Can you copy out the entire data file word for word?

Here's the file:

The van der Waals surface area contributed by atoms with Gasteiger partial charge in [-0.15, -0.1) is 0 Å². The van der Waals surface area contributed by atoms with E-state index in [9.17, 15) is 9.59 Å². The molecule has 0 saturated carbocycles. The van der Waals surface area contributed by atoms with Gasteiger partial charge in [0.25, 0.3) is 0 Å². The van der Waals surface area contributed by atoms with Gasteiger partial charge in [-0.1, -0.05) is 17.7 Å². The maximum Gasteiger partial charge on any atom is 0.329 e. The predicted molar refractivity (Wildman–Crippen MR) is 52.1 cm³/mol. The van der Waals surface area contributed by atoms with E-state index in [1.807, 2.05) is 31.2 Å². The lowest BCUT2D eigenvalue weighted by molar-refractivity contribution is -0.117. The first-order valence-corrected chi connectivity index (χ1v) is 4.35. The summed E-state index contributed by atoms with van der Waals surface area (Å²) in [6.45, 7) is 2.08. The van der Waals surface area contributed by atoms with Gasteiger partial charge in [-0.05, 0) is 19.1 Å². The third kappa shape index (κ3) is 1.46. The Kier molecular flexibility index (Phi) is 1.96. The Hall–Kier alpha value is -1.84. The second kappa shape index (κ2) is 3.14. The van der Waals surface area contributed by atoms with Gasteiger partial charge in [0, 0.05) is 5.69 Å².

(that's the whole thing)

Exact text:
The van der Waals surface area contributed by atoms with Gasteiger partial charge in [-0.15, -0.1) is 0 Å². The van der Waals surface area contributed by atoms with E-state index in [9.17, 15) is 9.59 Å². The molecule has 0 saturated carbocycles. The van der Waals surface area contributed by atoms with Gasteiger partial charge in [0.25, 0.3) is 0 Å². The van der Waals surface area contributed by atoms with Gasteiger partial charge in [-0.1, -0.05) is 17.7 Å². The maximum Gasteiger partial charge on any atom is 0.329 e. The predicted molar refractivity (Wildman–Crippen MR) is 52.1 cm³/mol. The van der Waals surface area contributed by atoms with E-state index in [1.807, 2.05) is 31.2 Å². The lowest BCUT2D eigenvalue weighted by molar-refractivity contribution is -0.117. The first-order valence-corrected chi connectivity index (χ1v) is 4.35. The summed E-state index contributed by atoms with van der Waals surface area (Å²) in [6.45, 7) is 2.08. The van der Waals surface area contributed by atoms with Gasteiger partial charge in [-0.05, 0) is 19.1 Å². The third kappa shape index (κ3) is 1.46. The Kier molecular flexibility index (Phi) is 1.96. The Hall–Kier alpha value is -1.84. The second kappa shape index (κ2) is 3.14. The van der Waals surface area contributed by atoms with Gasteiger partial charge in [0, 0.05) is 5.69 Å².